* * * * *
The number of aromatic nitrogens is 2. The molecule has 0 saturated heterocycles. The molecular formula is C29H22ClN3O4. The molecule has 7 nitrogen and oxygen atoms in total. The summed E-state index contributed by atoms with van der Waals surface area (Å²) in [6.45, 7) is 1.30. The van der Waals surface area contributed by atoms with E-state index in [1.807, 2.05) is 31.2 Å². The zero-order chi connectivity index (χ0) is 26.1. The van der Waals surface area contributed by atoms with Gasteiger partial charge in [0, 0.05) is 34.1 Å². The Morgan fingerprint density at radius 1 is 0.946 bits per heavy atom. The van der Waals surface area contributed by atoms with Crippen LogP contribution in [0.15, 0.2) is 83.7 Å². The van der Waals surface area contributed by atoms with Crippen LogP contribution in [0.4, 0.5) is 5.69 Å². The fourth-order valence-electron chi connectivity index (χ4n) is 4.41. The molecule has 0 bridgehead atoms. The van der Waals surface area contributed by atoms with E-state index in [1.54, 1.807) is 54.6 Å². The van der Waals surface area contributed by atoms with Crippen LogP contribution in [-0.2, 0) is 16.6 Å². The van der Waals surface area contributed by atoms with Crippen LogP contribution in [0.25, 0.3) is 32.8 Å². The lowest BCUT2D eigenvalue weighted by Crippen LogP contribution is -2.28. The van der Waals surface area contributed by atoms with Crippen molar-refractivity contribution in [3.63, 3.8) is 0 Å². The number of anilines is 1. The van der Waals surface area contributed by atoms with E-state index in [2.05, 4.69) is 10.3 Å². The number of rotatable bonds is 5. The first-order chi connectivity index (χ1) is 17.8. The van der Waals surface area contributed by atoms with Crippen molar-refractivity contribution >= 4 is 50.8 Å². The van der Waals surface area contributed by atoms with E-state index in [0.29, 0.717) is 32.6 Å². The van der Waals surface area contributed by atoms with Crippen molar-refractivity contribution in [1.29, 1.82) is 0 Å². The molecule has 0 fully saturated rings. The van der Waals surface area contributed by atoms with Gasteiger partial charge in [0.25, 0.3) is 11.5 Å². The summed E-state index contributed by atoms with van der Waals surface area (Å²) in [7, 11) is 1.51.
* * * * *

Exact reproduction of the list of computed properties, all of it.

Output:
The number of aromatic nitrogens is 2. The molecule has 0 saturated heterocycles. The molecular formula is C29H22ClN3O4. The molecule has 7 nitrogen and oxygen atoms in total. The summed E-state index contributed by atoms with van der Waals surface area (Å²) in [6.45, 7) is 1.30. The van der Waals surface area contributed by atoms with E-state index in [1.807, 2.05) is 31.2 Å². The zero-order chi connectivity index (χ0) is 26.1. The van der Waals surface area contributed by atoms with Gasteiger partial charge in [0, 0.05) is 34.1 Å². The Morgan fingerprint density at radius 1 is 0.946 bits per heavy atom. The van der Waals surface area contributed by atoms with Crippen LogP contribution in [0.15, 0.2) is 83.7 Å². The van der Waals surface area contributed by atoms with Crippen LogP contribution in [0.4, 0.5) is 5.69 Å². The fourth-order valence-electron chi connectivity index (χ4n) is 4.41. The molecule has 0 bridgehead atoms. The van der Waals surface area contributed by atoms with E-state index in [1.54, 1.807) is 54.6 Å². The van der Waals surface area contributed by atoms with Crippen LogP contribution in [-0.2, 0) is 16.6 Å². The van der Waals surface area contributed by atoms with Crippen LogP contribution in [0.25, 0.3) is 32.8 Å². The lowest BCUT2D eigenvalue weighted by Crippen LogP contribution is -2.28. The van der Waals surface area contributed by atoms with Crippen molar-refractivity contribution in [3.63, 3.8) is 0 Å². The number of anilines is 1. The van der Waals surface area contributed by atoms with E-state index in [2.05, 4.69) is 10.3 Å². The number of rotatable bonds is 5. The first-order chi connectivity index (χ1) is 17.8. The van der Waals surface area contributed by atoms with Crippen molar-refractivity contribution >= 4 is 50.8 Å². The van der Waals surface area contributed by atoms with E-state index in [0.29, 0.717) is 32.6 Å². The van der Waals surface area contributed by atoms with Crippen molar-refractivity contribution in [1.29, 1.82) is 0 Å². The molecule has 0 fully saturated rings. The van der Waals surface area contributed by atoms with Gasteiger partial charge in [0.25, 0.3) is 11.5 Å². The summed E-state index contributed by atoms with van der Waals surface area (Å²) in [7, 11) is 1.51.